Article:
In recent years, she worked significantly with Bruce Allen Talent including continuing to oversee publicity for Anne Murray and Bryan Adams. As well, she worked extensively for Rocklands Entertainment in Peterborough, Ontario; and with Annerin Productions, a division of the Calgary-based Jeff Parry Promotions.
She continued to work on projects for Anne Murray following her retirement in 2009 and was honoured by the University of Toronto for her archive donation in November 2017.
Palmer is survived by husband Phillip Hurst; daughter Katie Hurst; mother Lorraine Palmer; and sister Sharron Forrester
A memorial service is not planned at this time though husband Phillip will organize a small gathering of local friends, mainly dog walkers. Marlene loved her dogs, Finley and Brody.
In lieu of flowers, a donation account has been set up for Marlene's daughter Katie Hurst at the Royal Bank of Canada.
The bank details are Bank #: 003 / Transit #: 08340 / Account #: 5060132 / Swift Code: ROYCCAT2.
“Marlene and I worked together for 31 years. She was a consummate professional and a joy to work with. When she set things up, everything went like clockwork. I would show up and the first thing people would say was, ‘Marlene Palmer is amazing!’ And so she was. She saw the big picture so well while attending to all the details. Everyone loved working with Marlene. Not only did we work well together, but she was a dear friend, and I will miss her terribly.”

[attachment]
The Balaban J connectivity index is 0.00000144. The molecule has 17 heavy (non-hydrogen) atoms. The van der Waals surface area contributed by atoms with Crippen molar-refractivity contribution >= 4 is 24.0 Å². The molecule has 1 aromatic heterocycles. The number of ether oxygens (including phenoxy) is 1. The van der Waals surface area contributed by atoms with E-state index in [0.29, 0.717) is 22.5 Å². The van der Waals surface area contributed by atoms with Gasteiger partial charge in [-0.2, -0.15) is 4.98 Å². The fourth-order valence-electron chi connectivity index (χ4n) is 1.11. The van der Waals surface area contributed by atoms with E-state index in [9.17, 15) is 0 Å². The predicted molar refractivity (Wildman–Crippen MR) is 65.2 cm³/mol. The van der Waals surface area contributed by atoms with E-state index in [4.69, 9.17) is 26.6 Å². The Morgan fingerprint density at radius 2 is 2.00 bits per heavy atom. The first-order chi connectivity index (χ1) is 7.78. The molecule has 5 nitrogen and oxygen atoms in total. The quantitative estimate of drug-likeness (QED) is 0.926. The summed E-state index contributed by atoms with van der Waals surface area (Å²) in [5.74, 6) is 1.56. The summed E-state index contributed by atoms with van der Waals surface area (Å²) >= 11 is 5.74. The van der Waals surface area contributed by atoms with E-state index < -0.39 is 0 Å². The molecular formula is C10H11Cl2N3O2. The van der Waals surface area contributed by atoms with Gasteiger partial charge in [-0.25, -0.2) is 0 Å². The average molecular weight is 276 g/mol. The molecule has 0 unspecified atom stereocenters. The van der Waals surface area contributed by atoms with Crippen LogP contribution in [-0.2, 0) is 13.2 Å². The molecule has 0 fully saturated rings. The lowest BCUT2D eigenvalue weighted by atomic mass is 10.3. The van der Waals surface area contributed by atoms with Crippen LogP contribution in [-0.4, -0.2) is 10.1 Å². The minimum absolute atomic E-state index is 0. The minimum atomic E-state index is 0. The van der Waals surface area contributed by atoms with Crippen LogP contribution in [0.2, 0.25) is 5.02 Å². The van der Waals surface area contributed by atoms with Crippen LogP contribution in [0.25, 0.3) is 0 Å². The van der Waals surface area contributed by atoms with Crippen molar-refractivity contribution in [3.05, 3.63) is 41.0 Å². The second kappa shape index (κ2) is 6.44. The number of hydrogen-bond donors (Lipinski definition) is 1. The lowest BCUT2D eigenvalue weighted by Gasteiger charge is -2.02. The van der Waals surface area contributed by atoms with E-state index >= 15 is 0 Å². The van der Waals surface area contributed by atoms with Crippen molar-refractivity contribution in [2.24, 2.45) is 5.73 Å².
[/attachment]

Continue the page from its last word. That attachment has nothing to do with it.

“Marlene started working with Bruce around the same time I did, in 1979 / 1980. She was very quiet and demure, and completely inoffensive compared to the animals she was working with. She was a calm oasis in a hurricane. This unflappable character trait never changed in the 30+ years we worked together. Her emails to me were always very long and detailed. She was a very dedicated hard worker, someone you could absolutely depend on, no matter what the circumstances. In other words, no matter how loud Bruce yelled!
“I remember the day Marlene’s life changed; it was the day that Katie was to arrive in Canada, and for her to be a mum. Her eyes welled up with happy tears as she told me of Katie’s imminent arrival. Nothing in the world meant more to her than being a mum to Katie; yes, even more than Bruce Allen and Bryan Adams!